“What is happening now is a red flag warning for all those who thought that electricity prices would have stayed always high.”
Delgado Rigal told pv magazine it is impossible to forecast the extent of the unfolding social and economic crisis as there is no immediate end of it in sight.
“In all sectors of the economy we will be in shock, blocked for weeks until the end of the tunnel is seen, which means evaluating any issue related to PPAs [power purchase agreements] at the moment is too premature,” he said. “At some point we will hit bottom and the comeback will begin and at that moment we can calculate the depth and width of the coronavirus crisis on the sector.”
The most immediate consequence of the coronavirus outbreak for the unsubsidized solar market is a drop in deal prices due to falling spot prices and energy futures.
Delgado Rigal said a market environment in which gas and electricity consumption is falling and fuel prices are collapsing may offer opportunities for big energy consumers seeking cheap electricity. “As we have always said, the electricity market tends to balance,” said the analyst. “When market prices drop, it favors those who consume and discourages those who invest and produce.”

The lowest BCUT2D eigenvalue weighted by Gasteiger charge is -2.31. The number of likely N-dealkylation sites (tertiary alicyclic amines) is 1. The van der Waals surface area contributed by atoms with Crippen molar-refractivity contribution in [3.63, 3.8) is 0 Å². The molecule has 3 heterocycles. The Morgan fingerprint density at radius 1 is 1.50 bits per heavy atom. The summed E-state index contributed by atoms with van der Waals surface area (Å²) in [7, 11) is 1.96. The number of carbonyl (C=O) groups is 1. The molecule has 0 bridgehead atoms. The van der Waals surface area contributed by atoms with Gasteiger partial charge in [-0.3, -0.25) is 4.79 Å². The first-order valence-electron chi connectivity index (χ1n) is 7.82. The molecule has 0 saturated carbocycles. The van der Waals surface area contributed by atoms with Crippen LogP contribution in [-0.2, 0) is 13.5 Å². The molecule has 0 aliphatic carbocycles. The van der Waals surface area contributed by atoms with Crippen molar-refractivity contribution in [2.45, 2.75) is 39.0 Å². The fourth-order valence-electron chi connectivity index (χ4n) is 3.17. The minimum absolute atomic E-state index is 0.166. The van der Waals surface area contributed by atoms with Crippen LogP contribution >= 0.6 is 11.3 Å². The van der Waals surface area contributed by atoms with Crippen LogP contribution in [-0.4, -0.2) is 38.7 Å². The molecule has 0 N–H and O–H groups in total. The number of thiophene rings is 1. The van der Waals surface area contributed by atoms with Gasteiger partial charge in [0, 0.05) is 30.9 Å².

The Aleasoft chief predicted financing for unsubsidized solar projects will grind to a halt until more accurate forecasts can be made about the sector.
“The PV projects that are facing more risks are those with a short-term vision and those whose developers have issues in finding financing,” said Delgado Rigal. “However, their developers will always have the chance of selling them.”
But activity will resume, added the analyst, for those able to weather the storm.
“There are months left, we have to be patient,” he said, adding projects left without funding would probably end up sold. “The big [investment] funds are preparing to enter the PV sector to buy cheap. When a good project financing is carried out, there is always the possibility that the market will fall and that it will rise again, which is why we insist on the importance of forecasts based on scientific models.”
In times of plenty, project developers should plan for periods when the price of electricity falls, as it inevitably will, periodically, according to the analyst. And there is one crucial difference to the fiscal policy response to the anticipated Covid-19 recession and that of the last crash, according to the Aleasoft boss.
“This crisis, unlike the financial crisis of 2008, will have bank liquidity, which is a big difference,” he said.
Read pv magazine’s coverage of Covid-19; and tell us how it is affecting your solar and energy storage operations. Email email@example.com to share your experiences.